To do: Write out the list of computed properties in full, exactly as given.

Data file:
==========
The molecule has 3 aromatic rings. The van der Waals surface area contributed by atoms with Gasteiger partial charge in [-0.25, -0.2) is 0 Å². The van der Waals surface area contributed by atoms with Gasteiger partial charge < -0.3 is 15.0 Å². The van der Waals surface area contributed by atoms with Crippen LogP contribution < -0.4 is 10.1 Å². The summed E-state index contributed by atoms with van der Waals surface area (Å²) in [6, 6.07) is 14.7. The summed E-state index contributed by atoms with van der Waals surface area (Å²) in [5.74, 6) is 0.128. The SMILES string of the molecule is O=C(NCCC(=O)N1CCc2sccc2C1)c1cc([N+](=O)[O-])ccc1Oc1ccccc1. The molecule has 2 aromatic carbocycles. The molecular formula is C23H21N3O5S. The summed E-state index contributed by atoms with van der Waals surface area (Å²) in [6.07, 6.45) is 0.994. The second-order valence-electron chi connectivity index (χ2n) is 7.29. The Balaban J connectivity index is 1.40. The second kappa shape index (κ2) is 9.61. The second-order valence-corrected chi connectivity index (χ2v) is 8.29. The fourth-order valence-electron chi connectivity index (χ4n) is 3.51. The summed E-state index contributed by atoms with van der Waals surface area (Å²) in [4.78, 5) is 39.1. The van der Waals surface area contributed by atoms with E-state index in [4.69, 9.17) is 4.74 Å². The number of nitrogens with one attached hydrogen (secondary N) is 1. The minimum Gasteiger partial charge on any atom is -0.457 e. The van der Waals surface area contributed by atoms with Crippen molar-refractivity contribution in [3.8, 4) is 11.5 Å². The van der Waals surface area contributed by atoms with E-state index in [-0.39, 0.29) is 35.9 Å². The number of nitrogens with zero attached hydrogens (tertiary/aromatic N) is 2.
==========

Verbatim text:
The molecule has 3 aromatic rings. The van der Waals surface area contributed by atoms with Gasteiger partial charge in [-0.25, -0.2) is 0 Å². The van der Waals surface area contributed by atoms with Gasteiger partial charge < -0.3 is 15.0 Å². The van der Waals surface area contributed by atoms with Crippen LogP contribution < -0.4 is 10.1 Å². The summed E-state index contributed by atoms with van der Waals surface area (Å²) in [6, 6.07) is 14.7. The summed E-state index contributed by atoms with van der Waals surface area (Å²) in [5.74, 6) is 0.128. The SMILES string of the molecule is O=C(NCCC(=O)N1CCc2sccc2C1)c1cc([N+](=O)[O-])ccc1Oc1ccccc1. The molecule has 2 aromatic carbocycles. The molecular formula is C23H21N3O5S. The summed E-state index contributed by atoms with van der Waals surface area (Å²) in [6.07, 6.45) is 0.994. The second-order valence-electron chi connectivity index (χ2n) is 7.29. The Balaban J connectivity index is 1.40. The second kappa shape index (κ2) is 9.61. The second-order valence-corrected chi connectivity index (χ2v) is 8.29. The fourth-order valence-electron chi connectivity index (χ4n) is 3.51. The summed E-state index contributed by atoms with van der Waals surface area (Å²) in [4.78, 5) is 39.1. The van der Waals surface area contributed by atoms with E-state index in [4.69, 9.17) is 4.74 Å². The number of nitrogens with one attached hydrogen (secondary N) is 1. The minimum Gasteiger partial charge on any atom is -0.457 e. The van der Waals surface area contributed by atoms with Crippen molar-refractivity contribution in [3.8, 4) is 11.5 Å². The van der Waals surface area contributed by atoms with E-state index in [-0.39, 0.29) is 35.9 Å². The number of nitrogens with zero attached hydrogens (tertiary/aromatic N) is 2.